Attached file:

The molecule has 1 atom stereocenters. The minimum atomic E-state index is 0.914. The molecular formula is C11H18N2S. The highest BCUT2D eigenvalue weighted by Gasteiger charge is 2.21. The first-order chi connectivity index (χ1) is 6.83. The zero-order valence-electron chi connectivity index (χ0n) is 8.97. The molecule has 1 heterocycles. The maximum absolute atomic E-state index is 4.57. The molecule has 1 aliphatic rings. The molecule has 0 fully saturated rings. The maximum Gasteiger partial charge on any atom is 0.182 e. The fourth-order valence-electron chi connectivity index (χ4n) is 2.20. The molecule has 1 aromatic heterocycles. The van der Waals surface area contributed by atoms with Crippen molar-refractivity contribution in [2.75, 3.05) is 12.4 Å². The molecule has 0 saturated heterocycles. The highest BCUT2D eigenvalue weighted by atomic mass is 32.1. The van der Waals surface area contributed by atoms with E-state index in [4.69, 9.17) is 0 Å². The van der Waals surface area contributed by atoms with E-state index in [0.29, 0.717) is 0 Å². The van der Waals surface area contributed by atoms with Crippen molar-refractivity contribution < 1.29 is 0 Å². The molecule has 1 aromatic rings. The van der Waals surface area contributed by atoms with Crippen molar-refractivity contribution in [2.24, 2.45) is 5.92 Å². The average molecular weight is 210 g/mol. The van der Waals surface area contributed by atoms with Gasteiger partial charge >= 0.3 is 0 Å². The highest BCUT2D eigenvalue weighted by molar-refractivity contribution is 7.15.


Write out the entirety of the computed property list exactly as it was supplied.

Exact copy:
The molecule has 1 atom stereocenters. The minimum atomic E-state index is 0.914. The molecular formula is C11H18N2S. The highest BCUT2D eigenvalue weighted by Gasteiger charge is 2.21. The first-order chi connectivity index (χ1) is 6.83. The zero-order valence-electron chi connectivity index (χ0n) is 8.97. The molecule has 1 heterocycles. The maximum absolute atomic E-state index is 4.57. The molecule has 1 aliphatic rings. The molecule has 0 fully saturated rings. The maximum Gasteiger partial charge on any atom is 0.182 e. The fourth-order valence-electron chi connectivity index (χ4n) is 2.20. The molecule has 1 aromatic heterocycles. The van der Waals surface area contributed by atoms with Crippen molar-refractivity contribution in [2.75, 3.05) is 12.4 Å². The molecule has 0 saturated heterocycles. The highest BCUT2D eigenvalue weighted by atomic mass is 32.1. The van der Waals surface area contributed by atoms with E-state index in [4.69, 9.17) is 0 Å². The van der Waals surface area contributed by atoms with E-state index in [0.29, 0.717) is 0 Å². The van der Waals surface area contributed by atoms with Crippen molar-refractivity contribution < 1.29 is 0 Å². The molecule has 1 aromatic rings. The van der Waals surface area contributed by atoms with Crippen molar-refractivity contribution in [2.24, 2.45) is 5.92 Å². The average molecular weight is 210 g/mol. The van der Waals surface area contributed by atoms with Gasteiger partial charge >= 0.3 is 0 Å². The highest BCUT2D eigenvalue weighted by molar-refractivity contribution is 7.15.